Professional work is being attacked by three separate but related forces that transcend easy categorization; market fundamentalism, the rigid belief that unfettered and unregulated free markets will deliver higher quality professional services at lower prices, cultural fragmentation resulting from globalization and the spread of easily available information, and post-modern skepticism reflected in criticisms of modernist scientific programs emanating from the academic left. Both market fundamentalism and post-modern skepticism look askance at professional attempts to tie the institutions of professional practice to widely held societal values and general well-being, and there is an intellectual affinity between their political programs that attack collective action in the name of championing the common good. Neither one has a practical program for average consumers and clients to navigate a fragmented, information-intensive, and threatening world. Professionals who exercise agency in response to these threats have a number of responses available to them as risk managers in a risk society, as trusted interpreters of information, as embodiments of values and ideology, and as embodiments of institutions and promoters of institutional change. The ability of professional groups to effectively construct these responses is not completely in their control but partly rests on the ability to adapt to cultural diversity and fragmentation and their ability to highlight the ahistorical and culturally damaging effects of unfettered globalized market competition. There are no guarantees dystopian futures pose a danger to the future of professional work and the clients and consumers who depend on them.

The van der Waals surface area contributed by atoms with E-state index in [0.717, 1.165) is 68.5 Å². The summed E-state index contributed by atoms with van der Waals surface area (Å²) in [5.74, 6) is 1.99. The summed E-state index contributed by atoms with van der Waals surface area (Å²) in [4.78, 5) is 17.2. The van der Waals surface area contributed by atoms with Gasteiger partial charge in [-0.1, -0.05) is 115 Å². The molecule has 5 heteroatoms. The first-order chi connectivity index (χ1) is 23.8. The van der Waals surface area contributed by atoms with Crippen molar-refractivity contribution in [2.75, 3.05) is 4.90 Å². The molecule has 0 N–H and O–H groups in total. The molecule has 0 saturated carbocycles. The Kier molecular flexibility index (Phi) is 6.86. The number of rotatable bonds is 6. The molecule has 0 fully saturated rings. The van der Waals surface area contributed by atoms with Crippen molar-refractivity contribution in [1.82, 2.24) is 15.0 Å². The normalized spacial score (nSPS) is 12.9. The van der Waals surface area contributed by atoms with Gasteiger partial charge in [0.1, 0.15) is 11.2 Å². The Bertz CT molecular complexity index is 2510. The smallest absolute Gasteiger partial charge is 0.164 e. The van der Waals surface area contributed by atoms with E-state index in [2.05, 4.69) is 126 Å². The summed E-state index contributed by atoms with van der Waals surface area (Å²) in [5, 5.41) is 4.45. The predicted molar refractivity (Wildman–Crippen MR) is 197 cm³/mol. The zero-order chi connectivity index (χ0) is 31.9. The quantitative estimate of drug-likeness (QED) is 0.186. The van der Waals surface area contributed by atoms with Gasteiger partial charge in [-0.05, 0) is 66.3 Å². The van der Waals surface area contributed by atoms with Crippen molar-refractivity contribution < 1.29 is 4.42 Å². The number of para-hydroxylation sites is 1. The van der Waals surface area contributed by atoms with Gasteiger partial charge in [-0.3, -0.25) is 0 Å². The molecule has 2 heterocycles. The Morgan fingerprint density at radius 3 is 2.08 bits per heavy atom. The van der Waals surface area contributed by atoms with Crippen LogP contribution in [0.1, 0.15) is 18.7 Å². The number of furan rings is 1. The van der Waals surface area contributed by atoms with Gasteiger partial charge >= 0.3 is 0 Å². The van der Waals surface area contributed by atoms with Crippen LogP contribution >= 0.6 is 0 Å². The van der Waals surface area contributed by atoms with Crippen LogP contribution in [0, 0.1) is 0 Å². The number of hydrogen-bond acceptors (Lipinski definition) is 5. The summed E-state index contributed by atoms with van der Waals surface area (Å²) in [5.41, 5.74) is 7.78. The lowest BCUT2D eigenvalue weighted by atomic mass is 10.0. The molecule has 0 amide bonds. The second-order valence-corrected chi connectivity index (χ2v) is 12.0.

ASJC Scopus subject areas
- Business and International Management
- Strategy and Management
- Organizational Behavior and Human Resource Management